Recommendations to the Mission

3.3.6 The Program should develop a more focussed IBD strategy that takes into consideration the resources available to the Program, reduces the number of priority sectors, and clearly links activities to priorities.

3.3.7 The Program should realign sectoral responsibilities to make better use of Program resources, including using the Assistant position for developmental purposes.

3.3.8 The Program should incorporate an investment attraction strategy for Kuwait and Qatar in its IBD Plans.

3.3.9 The Program should consider devoting more effort to opportunities in the education and professional training sectors in its IBD Plans for Kuwait and Qatar.

3.3.10 The Program should develop a separate IBD strategy for Qatar.

Mission Actions and Timeframes

3.3.6 In progress. Our own thoughts echo the recommendation. We agree that the number of priority sectors are too numerous and that in some cases we may not be pursuing the sectors with the greatest potential. We are presently reviewing our IBD Program to determine the composition and number of sector priorities. Part of this review includes a scrutiny of associated sector activities. Results of the ongoing review will be reflected in the next IBD Program business planning exercise.

3.3.7 In progress. In the last quarter, a new Assistant was ***. The new Assistant *** in taking on sector responsibilities. The plan is to give her sector duties after she is accustomed to the Mission environment and the more traditional Assistant tasks. This should occur in four to six months time, ***.

3.3.8 The Mission will incorporate an investment attraction strategy for its territory in its next IBD plan.

3.3.9 Program is already devoting a lot of effort to develop opportunities in the education and professional training sectors in Kuwait and Qatar and wishes that more of the regional resources earmarked for these sectors would be directed toward our territory. Information material on education in Canada has been produced to respond to general inquiries; weekly sessions have been organized with serious candidates to answer questions and provide advice; a series of visits to schools have been organized; at the institutional level ongoing contact with education authorities to identify potential for technical assistance; assistance to local private groups looking for partnerships with Canadian institutions; and participation at the annual Kuwait education fair. If more of the regional resources earmarked for the education and professional training sectors were available to us, the Mission would increase our efforts along the above lines to further develop opportunities in these sectors.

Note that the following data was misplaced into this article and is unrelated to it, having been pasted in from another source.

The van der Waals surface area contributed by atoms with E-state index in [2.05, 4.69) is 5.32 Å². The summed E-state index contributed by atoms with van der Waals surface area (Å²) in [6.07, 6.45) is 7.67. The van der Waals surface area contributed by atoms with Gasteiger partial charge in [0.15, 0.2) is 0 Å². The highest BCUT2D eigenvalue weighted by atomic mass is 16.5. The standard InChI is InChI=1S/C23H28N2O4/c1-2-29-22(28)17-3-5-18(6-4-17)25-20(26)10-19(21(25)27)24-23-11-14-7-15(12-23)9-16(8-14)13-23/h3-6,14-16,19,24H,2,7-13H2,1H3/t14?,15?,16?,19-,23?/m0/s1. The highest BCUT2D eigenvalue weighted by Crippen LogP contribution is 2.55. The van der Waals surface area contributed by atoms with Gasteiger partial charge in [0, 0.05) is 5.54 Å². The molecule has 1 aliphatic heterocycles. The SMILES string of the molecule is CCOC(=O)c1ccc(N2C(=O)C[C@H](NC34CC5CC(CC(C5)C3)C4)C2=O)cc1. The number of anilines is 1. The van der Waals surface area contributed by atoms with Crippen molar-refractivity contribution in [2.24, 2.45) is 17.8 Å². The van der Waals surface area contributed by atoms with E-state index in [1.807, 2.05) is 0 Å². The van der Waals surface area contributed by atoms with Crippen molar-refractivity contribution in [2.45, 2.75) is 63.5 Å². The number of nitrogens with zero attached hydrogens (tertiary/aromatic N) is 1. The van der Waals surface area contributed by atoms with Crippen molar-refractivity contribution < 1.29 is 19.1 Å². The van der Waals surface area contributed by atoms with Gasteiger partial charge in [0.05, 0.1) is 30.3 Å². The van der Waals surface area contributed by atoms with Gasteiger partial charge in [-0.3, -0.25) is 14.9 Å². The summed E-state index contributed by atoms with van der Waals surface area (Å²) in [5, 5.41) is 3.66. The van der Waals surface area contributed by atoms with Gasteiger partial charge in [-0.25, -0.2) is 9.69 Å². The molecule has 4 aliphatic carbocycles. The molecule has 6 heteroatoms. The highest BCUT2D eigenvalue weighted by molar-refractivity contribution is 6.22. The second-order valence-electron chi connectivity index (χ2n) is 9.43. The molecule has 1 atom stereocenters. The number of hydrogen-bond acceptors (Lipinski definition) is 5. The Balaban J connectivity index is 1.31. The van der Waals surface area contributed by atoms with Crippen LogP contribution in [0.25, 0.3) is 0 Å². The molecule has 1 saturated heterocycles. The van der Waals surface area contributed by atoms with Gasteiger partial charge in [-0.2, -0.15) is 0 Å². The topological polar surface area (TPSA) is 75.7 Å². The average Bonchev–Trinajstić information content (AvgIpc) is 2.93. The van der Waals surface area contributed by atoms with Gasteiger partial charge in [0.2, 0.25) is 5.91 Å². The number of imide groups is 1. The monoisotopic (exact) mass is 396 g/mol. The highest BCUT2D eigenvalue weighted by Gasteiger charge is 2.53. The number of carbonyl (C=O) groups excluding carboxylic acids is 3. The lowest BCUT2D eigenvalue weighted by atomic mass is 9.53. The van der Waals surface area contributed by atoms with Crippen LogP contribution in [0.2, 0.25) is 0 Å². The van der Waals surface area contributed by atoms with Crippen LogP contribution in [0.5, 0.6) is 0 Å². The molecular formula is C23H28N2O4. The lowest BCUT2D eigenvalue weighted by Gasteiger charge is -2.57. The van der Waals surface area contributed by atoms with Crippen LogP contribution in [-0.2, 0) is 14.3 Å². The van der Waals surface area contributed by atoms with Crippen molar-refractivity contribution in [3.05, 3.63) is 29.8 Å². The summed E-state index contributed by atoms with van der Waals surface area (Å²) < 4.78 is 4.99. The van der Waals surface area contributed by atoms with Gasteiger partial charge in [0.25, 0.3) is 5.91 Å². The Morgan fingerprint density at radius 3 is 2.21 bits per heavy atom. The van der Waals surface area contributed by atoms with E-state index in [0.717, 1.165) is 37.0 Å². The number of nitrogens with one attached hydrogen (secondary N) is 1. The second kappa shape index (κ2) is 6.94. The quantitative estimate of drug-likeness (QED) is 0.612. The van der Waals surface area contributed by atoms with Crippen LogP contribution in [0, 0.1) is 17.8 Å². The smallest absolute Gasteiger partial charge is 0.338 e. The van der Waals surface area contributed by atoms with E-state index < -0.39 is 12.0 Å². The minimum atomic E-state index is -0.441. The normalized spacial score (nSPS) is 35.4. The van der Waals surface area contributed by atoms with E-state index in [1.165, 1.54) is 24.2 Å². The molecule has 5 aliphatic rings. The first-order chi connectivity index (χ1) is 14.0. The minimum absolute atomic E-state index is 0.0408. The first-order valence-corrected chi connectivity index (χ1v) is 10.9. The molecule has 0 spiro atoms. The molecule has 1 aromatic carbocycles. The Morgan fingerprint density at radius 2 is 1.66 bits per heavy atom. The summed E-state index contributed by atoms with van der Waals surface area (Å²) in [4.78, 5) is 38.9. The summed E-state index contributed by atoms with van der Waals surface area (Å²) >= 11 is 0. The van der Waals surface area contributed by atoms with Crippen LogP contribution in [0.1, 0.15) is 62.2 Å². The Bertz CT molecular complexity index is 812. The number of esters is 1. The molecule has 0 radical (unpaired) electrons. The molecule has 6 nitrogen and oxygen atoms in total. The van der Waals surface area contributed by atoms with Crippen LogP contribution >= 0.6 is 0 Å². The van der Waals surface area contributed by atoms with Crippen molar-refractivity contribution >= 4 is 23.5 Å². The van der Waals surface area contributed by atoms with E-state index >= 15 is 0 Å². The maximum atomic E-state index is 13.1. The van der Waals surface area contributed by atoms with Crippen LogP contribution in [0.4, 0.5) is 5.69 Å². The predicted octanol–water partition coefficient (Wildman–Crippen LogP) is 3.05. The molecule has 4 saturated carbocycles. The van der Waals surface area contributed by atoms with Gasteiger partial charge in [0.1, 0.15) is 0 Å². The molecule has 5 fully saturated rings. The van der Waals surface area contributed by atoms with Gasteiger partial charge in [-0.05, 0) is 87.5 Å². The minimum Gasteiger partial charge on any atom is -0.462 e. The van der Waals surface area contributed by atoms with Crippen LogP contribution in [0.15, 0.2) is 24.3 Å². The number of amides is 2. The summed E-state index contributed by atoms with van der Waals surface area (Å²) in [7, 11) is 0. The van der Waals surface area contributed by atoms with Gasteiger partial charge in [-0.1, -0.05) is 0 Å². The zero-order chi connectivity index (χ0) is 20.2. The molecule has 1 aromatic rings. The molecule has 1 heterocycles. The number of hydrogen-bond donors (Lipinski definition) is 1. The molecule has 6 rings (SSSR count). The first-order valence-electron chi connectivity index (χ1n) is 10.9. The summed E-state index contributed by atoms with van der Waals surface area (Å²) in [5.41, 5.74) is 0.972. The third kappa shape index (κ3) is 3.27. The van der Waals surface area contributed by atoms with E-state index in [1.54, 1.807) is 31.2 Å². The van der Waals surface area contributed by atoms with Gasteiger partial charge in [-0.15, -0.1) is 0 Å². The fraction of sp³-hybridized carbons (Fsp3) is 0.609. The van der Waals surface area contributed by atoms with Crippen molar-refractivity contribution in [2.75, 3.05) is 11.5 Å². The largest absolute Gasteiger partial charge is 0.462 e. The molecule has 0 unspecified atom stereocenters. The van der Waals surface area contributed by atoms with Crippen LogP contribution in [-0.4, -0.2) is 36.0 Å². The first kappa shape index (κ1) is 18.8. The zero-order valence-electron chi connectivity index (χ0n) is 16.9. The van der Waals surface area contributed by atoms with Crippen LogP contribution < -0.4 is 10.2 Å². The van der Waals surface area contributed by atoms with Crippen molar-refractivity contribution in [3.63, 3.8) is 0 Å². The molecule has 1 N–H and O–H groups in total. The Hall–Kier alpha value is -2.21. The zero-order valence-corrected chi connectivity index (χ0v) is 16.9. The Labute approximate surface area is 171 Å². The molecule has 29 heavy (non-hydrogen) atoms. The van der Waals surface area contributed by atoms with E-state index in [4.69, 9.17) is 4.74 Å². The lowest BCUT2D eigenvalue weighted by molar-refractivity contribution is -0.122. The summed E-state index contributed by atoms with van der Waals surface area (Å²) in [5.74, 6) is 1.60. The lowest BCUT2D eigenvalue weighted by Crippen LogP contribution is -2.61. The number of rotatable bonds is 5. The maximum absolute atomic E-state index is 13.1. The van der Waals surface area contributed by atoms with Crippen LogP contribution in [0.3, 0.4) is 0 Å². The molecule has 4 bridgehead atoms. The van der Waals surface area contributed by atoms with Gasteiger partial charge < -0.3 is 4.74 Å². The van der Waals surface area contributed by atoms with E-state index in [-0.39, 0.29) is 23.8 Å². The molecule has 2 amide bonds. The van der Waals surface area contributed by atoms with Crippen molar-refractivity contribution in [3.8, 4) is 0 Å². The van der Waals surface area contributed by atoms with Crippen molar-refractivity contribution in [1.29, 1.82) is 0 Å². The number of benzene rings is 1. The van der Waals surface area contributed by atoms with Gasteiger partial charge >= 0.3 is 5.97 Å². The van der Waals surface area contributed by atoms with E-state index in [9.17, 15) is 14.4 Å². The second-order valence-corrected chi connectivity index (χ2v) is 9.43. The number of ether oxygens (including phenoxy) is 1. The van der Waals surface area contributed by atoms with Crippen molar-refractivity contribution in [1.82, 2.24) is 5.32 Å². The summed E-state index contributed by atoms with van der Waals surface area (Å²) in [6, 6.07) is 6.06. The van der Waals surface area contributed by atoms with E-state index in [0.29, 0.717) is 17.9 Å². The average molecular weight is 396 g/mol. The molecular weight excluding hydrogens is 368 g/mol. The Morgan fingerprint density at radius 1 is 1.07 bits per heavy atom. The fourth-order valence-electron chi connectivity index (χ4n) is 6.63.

3.3.10 Kuwait and Qatar economies are both driven by the countries' oil and gas wealth. That wealth enables both countries to direct significant resources to the education and health sectors. For that reason, our priority sectors (oil and gas; education; health) are the same for both countries. As to the strategy (the Mission is presently developing it on the occasion of the preparation of the "Mission Commercial-Economic Program Business Planning 2007-2008" exercise) and it will be articulated along the following lines: market information production; outreach activities (including a program of outcalls); promotional activities; and if applicable market access interventions.

3.4 Operations

3.4.1 The Performance Management Program (PMP) is currently being used in the objective-setting process. Although responsibilities and objectives have been set for each Trade Commissioner, individual workplans for each priority sector need to be established. Such plans, with a focus on establishing objectives, activities and expected results, would assist the Trade Commissioners in better achieving targets and improving performance management.